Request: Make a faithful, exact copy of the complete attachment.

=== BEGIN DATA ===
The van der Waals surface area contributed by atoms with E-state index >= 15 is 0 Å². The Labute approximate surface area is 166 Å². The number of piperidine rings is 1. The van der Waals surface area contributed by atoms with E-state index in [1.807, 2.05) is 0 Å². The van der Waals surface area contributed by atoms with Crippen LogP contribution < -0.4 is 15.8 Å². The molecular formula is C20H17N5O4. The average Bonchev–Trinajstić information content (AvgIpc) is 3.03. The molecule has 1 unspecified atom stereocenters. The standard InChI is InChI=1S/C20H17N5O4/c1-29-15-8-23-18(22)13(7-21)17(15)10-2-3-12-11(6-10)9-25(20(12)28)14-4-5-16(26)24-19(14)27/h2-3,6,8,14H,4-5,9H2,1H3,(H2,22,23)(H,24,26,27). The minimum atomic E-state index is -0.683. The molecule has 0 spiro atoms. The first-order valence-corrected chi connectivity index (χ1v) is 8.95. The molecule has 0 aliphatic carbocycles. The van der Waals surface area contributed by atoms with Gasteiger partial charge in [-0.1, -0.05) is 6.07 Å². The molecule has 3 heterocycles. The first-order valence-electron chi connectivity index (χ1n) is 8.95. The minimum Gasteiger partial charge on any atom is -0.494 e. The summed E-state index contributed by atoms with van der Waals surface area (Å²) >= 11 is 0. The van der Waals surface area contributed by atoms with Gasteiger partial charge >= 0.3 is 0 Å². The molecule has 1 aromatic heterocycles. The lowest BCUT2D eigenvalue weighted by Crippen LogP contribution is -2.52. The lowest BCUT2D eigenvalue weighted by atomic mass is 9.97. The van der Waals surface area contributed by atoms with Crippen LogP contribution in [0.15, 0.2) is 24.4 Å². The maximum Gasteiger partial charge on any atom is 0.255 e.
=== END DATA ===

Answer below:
The van der Waals surface area contributed by atoms with E-state index >= 15 is 0 Å². The Labute approximate surface area is 166 Å². The number of piperidine rings is 1. The van der Waals surface area contributed by atoms with E-state index in [1.807, 2.05) is 0 Å². The van der Waals surface area contributed by atoms with Crippen LogP contribution < -0.4 is 15.8 Å². The molecular formula is C20H17N5O4. The average Bonchev–Trinajstić information content (AvgIpc) is 3.03. The molecule has 1 unspecified atom stereocenters. The standard InChI is InChI=1S/C20H17N5O4/c1-29-15-8-23-18(22)13(7-21)17(15)10-2-3-12-11(6-10)9-25(20(12)28)14-4-5-16(26)24-19(14)27/h2-3,6,8,14H,4-5,9H2,1H3,(H2,22,23)(H,24,26,27). The minimum atomic E-state index is -0.683. The molecule has 0 spiro atoms. The first-order valence-corrected chi connectivity index (χ1v) is 8.95. The molecule has 0 aliphatic carbocycles. The van der Waals surface area contributed by atoms with Gasteiger partial charge in [-0.1, -0.05) is 6.07 Å². The molecule has 3 heterocycles. The first-order valence-electron chi connectivity index (χ1n) is 8.95. The minimum Gasteiger partial charge on any atom is -0.494 e. The summed E-state index contributed by atoms with van der Waals surface area (Å²) >= 11 is 0. The van der Waals surface area contributed by atoms with Gasteiger partial charge >= 0.3 is 0 Å². The molecule has 1 aromatic heterocycles. The lowest BCUT2D eigenvalue weighted by Crippen LogP contribution is -2.52. The lowest BCUT2D eigenvalue weighted by atomic mass is 9.97. The van der Waals surface area contributed by atoms with Crippen LogP contribution in [0.15, 0.2) is 24.4 Å². The maximum Gasteiger partial charge on any atom is 0.255 e.